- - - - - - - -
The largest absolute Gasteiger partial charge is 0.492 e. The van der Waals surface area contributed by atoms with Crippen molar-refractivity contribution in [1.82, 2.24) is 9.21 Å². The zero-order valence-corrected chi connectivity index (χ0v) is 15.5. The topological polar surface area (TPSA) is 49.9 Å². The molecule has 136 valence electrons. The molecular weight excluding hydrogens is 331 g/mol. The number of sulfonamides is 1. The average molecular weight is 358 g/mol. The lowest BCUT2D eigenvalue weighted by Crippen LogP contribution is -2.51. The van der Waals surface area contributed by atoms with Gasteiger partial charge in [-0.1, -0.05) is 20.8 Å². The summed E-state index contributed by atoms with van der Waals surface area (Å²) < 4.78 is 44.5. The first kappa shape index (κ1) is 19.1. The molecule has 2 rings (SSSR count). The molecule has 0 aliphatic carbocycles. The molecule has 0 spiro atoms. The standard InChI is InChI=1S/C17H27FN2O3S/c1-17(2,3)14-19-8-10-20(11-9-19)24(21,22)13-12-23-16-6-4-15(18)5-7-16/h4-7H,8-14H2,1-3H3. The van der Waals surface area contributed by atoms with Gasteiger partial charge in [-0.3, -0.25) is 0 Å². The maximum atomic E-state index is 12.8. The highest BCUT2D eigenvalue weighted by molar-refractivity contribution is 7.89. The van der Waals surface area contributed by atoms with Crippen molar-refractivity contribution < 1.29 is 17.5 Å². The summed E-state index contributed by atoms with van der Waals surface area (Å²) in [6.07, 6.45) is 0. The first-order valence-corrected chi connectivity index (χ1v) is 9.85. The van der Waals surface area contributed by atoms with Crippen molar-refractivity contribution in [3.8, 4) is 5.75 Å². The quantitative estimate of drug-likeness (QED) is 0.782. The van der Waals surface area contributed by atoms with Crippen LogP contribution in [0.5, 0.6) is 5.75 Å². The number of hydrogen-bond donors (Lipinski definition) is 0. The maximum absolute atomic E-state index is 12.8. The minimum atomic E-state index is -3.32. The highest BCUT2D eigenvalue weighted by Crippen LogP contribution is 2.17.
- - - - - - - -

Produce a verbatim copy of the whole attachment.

The largest absolute Gasteiger partial charge is 0.492 e. The van der Waals surface area contributed by atoms with Crippen molar-refractivity contribution in [1.82, 2.24) is 9.21 Å². The zero-order valence-corrected chi connectivity index (χ0v) is 15.5. The topological polar surface area (TPSA) is 49.9 Å². The molecule has 136 valence electrons. The molecular weight excluding hydrogens is 331 g/mol. The number of sulfonamides is 1. The average molecular weight is 358 g/mol. The lowest BCUT2D eigenvalue weighted by Crippen LogP contribution is -2.51. The van der Waals surface area contributed by atoms with Gasteiger partial charge in [-0.1, -0.05) is 20.8 Å². The summed E-state index contributed by atoms with van der Waals surface area (Å²) < 4.78 is 44.5. The first kappa shape index (κ1) is 19.1. The molecule has 2 rings (SSSR count). The molecule has 0 aliphatic carbocycles. The molecule has 0 spiro atoms. The standard InChI is InChI=1S/C17H27FN2O3S/c1-17(2,3)14-19-8-10-20(11-9-19)24(21,22)13-12-23-16-6-4-15(18)5-7-16/h4-7H,8-14H2,1-3H3. The van der Waals surface area contributed by atoms with Gasteiger partial charge in [-0.3, -0.25) is 0 Å². The maximum atomic E-state index is 12.8. The highest BCUT2D eigenvalue weighted by molar-refractivity contribution is 7.89. The van der Waals surface area contributed by atoms with Crippen molar-refractivity contribution < 1.29 is 17.5 Å². The summed E-state index contributed by atoms with van der Waals surface area (Å²) in [6.07, 6.45) is 0. The first-order valence-corrected chi connectivity index (χ1v) is 9.85. The van der Waals surface area contributed by atoms with Crippen molar-refractivity contribution in [3.8, 4) is 5.75 Å². The quantitative estimate of drug-likeness (QED) is 0.782. The van der Waals surface area contributed by atoms with Crippen LogP contribution in [0.5, 0.6) is 5.75 Å². The number of hydrogen-bond donors (Lipinski definition) is 0. The maximum absolute atomic E-state index is 12.8. The minimum atomic E-state index is -3.32. The highest BCUT2D eigenvalue weighted by Crippen LogP contribution is 2.17.